'You hungry?' Sophie asked, steering her towards the top of the room and through another square arch to a dining room which made a T with the lounge. Beneath a regimented array of photographs of vases and artefacts, a very long table groaned with salads and cold meats, and hot trays with bubbling Chinese dishes. Everything looked delicious, but Margaret had little appetite.
'Maybe later,' she said, looking around for the waiter and her drink. A group of guests had spilled out through open French windows on to the terrace where the quintet was playing. 'Who is everyone?' She was beginning to wonder why she had come. There was no one here who looked remotely as interesting as Sophie's description of Michael Zimmerman, and she wasn't really in the mood for making small talk.
'Oh, there's some senior members of the production team, representatives of the companies who're sponsoring the series. That bunch of Chinese over there ...' she nodded towards a group of men standing uncomfortably in suits and holding glasses of wine like they didn't know what to do with them, ' ... they represent the various government departments that have facilitated the shoot.'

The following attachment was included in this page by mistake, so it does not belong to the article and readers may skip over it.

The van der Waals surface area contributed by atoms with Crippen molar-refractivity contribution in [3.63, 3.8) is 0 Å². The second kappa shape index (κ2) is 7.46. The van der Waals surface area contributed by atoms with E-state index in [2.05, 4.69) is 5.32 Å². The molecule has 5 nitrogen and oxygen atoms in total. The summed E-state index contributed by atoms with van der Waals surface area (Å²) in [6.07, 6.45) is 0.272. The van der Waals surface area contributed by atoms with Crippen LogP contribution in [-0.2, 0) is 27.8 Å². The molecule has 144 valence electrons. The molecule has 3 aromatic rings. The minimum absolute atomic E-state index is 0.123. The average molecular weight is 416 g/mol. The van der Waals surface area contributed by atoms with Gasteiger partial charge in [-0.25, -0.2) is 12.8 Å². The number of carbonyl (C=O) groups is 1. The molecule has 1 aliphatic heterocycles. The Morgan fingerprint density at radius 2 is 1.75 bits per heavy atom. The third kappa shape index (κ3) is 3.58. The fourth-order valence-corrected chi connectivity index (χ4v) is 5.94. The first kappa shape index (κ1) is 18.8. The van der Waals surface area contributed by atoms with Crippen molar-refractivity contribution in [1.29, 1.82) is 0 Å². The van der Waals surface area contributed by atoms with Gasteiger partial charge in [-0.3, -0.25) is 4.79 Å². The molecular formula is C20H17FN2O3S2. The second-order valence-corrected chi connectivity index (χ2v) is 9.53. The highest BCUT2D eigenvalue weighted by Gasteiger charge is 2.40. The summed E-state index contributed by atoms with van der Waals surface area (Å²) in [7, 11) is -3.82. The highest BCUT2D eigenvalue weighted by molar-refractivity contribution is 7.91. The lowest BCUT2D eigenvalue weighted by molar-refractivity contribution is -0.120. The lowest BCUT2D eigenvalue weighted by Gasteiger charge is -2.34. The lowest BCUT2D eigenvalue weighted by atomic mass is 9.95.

'Excuse me, I think this is yours.'
Margaret turned to find a young man in a dark suit holding her vodka tonic. 'Oh, thanks,' she said, taking it from him.
'My pleasure,' he said and leaned across her to Sophie. 'Sophie, I think the Ambassador's looking for you.'
Sophie jumped. 'Oh. Is he?' She raised her eyebrows to Margaret in apology. 'Be right back.' And she hurried off.
Margaret took a long pull at her vodka and was slightly disconcerted to find that the young man was still there.
'Don't you just hate these things?' he said, tugging uncomfortably at his collar.
'Sure,' said Margaret, a little surprised. 'But in my case it's self-inflicted. At least you're getting paid to be here.'
He gave her a very odd look. 'I'm sorry?'
A sudden cloud of apprehension descended on her. She waved her glass at him. 'Well, aren't you ...? Didn't you
...? ' She didn't have the courage to finish, and he laughed suddenly.